Eureka! The Intel Management Engine can finally be disabled, thanks to the NSA
Researchers from security firm, Positive Technologies have just stumbled upon something truly phenomenal. They have found a method to disable the much hated Intel Management Engine (ME) in a way that still allows the computer to boot up. This discovery could potentially secure many businesses and state institutions from being compromised by highly sophisticated malware.
What is the Intel ME anyways?
The Intel ME is an embedded processor that is part of every Intel Platform Controller Hub (PCH) and runs its own full fledged OS. Think of it as an extra computer within your computer that runs its own firmware. You cannot choose not to have the ME — it comes part of every Intel x86 CPU and chipset and runs independent of the main CPU and the OS. It can also run in the suspend (S3) power state. Therefore, the activities of the ME cannot be audited. The ME implements something called Intel Active Management Technology (AMT) that is capable of accessing any memory address unbeknownst to the main CPU. Since it runs a complete OS in itself, it can run its own TCP/IP server completely bypassing any installed firewall. The ME was originally intended as a way to allow sysadmins to remotely administer and maintain computers.
What makes it a security concern?
The ME firmware is encrypted with an RSA 2048 algorithm. Despite that, experts have found ways of exploiting the ME firmware and take partial control of the ME and thereby, the computer. As mentioned earlier, the activities of the ME are not audited as it is invisible to the OS. Therefore, any attacker employing a rootkit exploit on the ME firmware can potentially take control of the remote computer and wreak havoc without being detected. As such, the ME has garnered a reputation for being a backdoor and a potentially powerful rootkit mechanism, earning a Ring -3 vulnerability for itself. Researchers have been trying to disable the ME but due to Intel's secrecy of the code and storing it in a non-standard compressed format that needs a hardware decompressor, most of the efforts have been unsuccessful. Any attempt to tamper with the ME firmware has resulted in PCs either refusing to boot up or shutting down immediately after boot as the ME code directly affects the initiation of the main CPU. Currently available methods only serve to slim down the ME firmware but do not completely disable it. As documented by Microsoft, there is an espionage group that exploits the TCP/IP server of the AMT to remotely execute malicious code. A recent vulnerability, CVE-2017-5689, has also been disclosed necessitating the need to address the ME loophole at the earliest.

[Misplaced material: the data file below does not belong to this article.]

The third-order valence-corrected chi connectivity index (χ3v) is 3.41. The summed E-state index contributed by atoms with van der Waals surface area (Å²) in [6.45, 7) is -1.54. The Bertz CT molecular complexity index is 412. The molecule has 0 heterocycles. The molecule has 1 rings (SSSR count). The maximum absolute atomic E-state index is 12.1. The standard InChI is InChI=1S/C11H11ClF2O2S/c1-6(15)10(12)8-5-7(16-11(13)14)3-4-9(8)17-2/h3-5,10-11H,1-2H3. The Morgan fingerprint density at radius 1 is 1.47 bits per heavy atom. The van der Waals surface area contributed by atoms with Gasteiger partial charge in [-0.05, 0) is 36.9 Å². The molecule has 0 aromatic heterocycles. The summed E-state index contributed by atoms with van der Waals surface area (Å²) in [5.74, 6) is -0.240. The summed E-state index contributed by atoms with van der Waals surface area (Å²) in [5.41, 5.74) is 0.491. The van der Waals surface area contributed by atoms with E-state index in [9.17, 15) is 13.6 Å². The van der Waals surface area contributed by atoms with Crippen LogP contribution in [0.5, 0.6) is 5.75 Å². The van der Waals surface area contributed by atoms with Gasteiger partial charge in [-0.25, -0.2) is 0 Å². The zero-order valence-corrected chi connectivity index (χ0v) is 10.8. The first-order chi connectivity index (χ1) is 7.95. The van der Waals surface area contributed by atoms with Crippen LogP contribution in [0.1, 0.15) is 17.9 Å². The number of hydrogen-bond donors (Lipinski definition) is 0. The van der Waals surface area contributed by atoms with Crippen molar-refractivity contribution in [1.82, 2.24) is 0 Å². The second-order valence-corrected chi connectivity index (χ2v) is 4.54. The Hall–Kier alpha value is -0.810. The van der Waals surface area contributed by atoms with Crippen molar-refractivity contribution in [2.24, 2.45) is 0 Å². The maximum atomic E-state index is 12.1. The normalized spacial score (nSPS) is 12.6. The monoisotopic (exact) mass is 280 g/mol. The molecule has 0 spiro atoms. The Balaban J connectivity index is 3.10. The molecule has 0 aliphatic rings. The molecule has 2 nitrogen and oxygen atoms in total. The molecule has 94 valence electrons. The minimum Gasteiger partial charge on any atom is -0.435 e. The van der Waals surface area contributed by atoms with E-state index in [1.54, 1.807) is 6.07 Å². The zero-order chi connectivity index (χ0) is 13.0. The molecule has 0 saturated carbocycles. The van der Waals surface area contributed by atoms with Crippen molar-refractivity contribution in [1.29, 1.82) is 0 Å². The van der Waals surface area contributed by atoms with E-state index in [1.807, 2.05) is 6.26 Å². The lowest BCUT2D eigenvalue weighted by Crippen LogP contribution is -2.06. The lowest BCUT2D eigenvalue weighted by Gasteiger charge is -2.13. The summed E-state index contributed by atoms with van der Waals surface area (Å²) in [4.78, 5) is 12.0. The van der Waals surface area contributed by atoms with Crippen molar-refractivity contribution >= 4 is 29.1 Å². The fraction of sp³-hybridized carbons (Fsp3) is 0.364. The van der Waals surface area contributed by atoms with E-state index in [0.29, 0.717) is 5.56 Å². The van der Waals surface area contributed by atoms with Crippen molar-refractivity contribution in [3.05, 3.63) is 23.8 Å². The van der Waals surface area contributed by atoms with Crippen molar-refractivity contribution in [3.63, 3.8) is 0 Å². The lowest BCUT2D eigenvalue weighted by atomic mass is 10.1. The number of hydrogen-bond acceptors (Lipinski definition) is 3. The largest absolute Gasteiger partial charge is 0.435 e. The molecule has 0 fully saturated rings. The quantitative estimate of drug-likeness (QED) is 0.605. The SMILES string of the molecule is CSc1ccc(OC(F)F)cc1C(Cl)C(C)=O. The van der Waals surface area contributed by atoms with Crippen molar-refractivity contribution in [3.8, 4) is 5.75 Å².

How could they disable it?
Security research firm, Positive Technologies has finally been able to fully disable the ME. They discovered a hidden bit in the firmware code, which when set to '1' disables the ME after booting up the main CPU. The bit is called 'reserve_hap' and is described in the code as 'High Assurance Platform (HAP) enable'. The HAP is a program by the NSA that lays out a series of rules that vendors should invariably stick to, in order to be approved for secure computing applications. The researchers believe that NSA's rules could have compelled Intel to include the switch as a way to ensure security compliance in institutions dealing with highly sensitive data.
What is Intel's take on this development?
Intel has been denying (obviously!) allegations that the ME could be a highly latent backdoor. The company has responded to Positive Technologies' breakthrough by saying,
"In response to requests from customers with specialized requirements we sometimes explore the modification or disabling of certain features. In this case, the modifications were made at the request of equipment manufacturers in support of their customer’s evaluation of the US government’s “High Assurance Platform” program. These modifications underwent a limited validation cycle and are not an officially supported configuration."
What is Positive Technologies' take?
The security researchers who have figured out how to disable the HAP bit do warn that the hack is not fully tested and can potentially brick a lot of systems if not performed under the guidance of a Serial Peripheral Interface (SPI) programmer. The research firm also notes that there are still some more mysteries to be solved with respect to how the HAP bit sets the Boot Guard policies in the firmware.
What can end users do?
The Intel Management Engine allows admins to remotely control PCs on the network and it houses a full OS in its firmware. Vulnerabilities in the firmware code have been doing the rounds ever since the first Core 2 chips were launched in 2006. Updates to the ME firmware are not released via conventional OS update mechanisms and the user is left to the mercy of Intel and its motherboard partners to provide the requisite firmware updates. Although all modern PCs running Intel's chips are a theoretical risk of being compromised, exercising due diligence can still win half the battle. The other half is dependent on how Intel addresses the issue going forward.
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